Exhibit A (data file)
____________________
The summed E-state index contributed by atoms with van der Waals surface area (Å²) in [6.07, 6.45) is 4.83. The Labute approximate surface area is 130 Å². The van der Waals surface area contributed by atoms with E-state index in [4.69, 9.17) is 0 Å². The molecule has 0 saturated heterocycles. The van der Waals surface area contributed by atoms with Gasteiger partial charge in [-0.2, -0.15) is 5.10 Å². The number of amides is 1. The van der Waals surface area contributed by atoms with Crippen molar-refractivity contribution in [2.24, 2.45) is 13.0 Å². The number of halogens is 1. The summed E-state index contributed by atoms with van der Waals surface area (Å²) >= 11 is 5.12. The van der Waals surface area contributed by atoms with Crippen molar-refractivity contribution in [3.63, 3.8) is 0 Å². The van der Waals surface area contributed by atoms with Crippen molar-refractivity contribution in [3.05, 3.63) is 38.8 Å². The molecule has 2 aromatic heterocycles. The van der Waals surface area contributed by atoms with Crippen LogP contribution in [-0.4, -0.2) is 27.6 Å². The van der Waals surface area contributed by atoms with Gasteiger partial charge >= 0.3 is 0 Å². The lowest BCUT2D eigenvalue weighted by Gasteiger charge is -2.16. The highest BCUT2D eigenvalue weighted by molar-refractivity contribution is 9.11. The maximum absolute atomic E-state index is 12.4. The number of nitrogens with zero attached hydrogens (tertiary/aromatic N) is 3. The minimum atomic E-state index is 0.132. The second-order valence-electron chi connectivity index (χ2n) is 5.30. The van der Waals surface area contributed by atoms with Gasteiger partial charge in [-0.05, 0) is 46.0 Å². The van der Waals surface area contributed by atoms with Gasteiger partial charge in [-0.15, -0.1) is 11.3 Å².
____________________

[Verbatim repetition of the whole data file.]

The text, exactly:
The summed E-state index contributed by atoms with van der Waals surface area (Å²) in [6.07, 6.45) is 4.83. The Labute approximate surface area is 130 Å². The van der Waals surface area contributed by atoms with E-state index in [4.69, 9.17) is 0 Å². The molecule has 0 saturated heterocycles. The van der Waals surface area contributed by atoms with Gasteiger partial charge in [-0.2, -0.15) is 5.10 Å². The number of amides is 1. The van der Waals surface area contributed by atoms with Crippen molar-refractivity contribution in [2.24, 2.45) is 13.0 Å². The number of halogens is 1. The summed E-state index contributed by atoms with van der Waals surface area (Å²) >= 11 is 5.12. The van der Waals surface area contributed by atoms with Crippen molar-refractivity contribution in [3.63, 3.8) is 0 Å². The van der Waals surface area contributed by atoms with Crippen molar-refractivity contribution in [3.05, 3.63) is 38.8 Å². The molecule has 2 aromatic heterocycles. The van der Waals surface area contributed by atoms with Crippen LogP contribution in [-0.4, -0.2) is 27.6 Å². The van der Waals surface area contributed by atoms with Gasteiger partial charge >= 0.3 is 0 Å². The lowest BCUT2D eigenvalue weighted by Gasteiger charge is -2.16. The highest BCUT2D eigenvalue weighted by molar-refractivity contribution is 9.11. The maximum absolute atomic E-state index is 12.4. The number of nitrogens with zero attached hydrogens (tertiary/aromatic N) is 3. The minimum atomic E-state index is 0.132. The second-order valence-electron chi connectivity index (χ2n) is 5.30. The van der Waals surface area contributed by atoms with Gasteiger partial charge in [-0.05, 0) is 46.0 Å². The van der Waals surface area contributed by atoms with Gasteiger partial charge in [-0.15, -0.1) is 11.3 Å².